How groups can influence people in negative and in positive ways. By definition a group is a number of people who are regarded as a unit. They are united by a shared interest or belief, be that religion, sport, or politics. All groups have their own identity, we as people have multiple ones. From a social perspective, an individual is often defined by who they are and what they do; a parent, a child or a friend, and by what line of work or study they are in. Cultural identity is defined by ethnicity, and group identity comes from having a sense of belonging, having a ‘them and us mentality’. This essay will look at how different roles and identities can influence social behaviour when belonging to a group, both in a negative and a positive way. Tajfel and Turner (1979, cited in spoors et al., 2011) developed the social identity theory, a theory that describes how belonging to a group forms a significant part in the individual group member’s self-concept. Having a ‘we’ rather than an ‘I’ concept. They suggest there are three key stages to joining a group. The first being social categorisation; this is for the individual to be given a label; Christian, gay, snob, Geordie, disabled are a few examples. The next stage is social identification; where the individual takes on the group’s characteristics and becomes defined by the group’s behaviour. The final stage is social comparison; members of a group view it from a positive point of view, often forming an elevated opinion of the group they belong to. People can take on defined roles when involved in group activity; influence on these roles can be from observing other members of the group’s behaviour, or a personal representation of the defining role. Zimbardo (1971, cited in spoors et al., 2011) conducted an experiment to determine how roles within a group can influence people’s behaviour. During the experiment participants were given a ‘guard’ or a ‘prisoner’ role. The experiment ended prematurely as...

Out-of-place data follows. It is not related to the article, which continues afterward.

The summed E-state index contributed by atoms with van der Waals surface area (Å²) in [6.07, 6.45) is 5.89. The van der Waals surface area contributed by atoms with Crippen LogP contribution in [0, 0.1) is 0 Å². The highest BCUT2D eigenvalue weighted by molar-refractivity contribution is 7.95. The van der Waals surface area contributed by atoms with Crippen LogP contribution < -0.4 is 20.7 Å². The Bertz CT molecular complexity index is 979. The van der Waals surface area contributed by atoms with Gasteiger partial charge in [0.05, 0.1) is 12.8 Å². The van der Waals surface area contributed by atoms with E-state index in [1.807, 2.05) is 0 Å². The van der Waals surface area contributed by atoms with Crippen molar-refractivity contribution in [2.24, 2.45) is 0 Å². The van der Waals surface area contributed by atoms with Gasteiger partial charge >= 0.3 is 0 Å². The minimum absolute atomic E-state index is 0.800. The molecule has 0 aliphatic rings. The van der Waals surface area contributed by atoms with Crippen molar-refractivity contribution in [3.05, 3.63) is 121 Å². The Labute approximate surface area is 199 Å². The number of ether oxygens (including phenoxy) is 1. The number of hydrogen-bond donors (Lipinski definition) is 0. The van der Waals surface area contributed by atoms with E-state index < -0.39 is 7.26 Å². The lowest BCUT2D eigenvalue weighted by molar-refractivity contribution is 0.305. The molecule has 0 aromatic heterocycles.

References: Spoors, P., Kondo, D., Sherif, M., Taifel, H., Turner, J., Zimbardo, P., (2011) Starting with psychology, The Open University.
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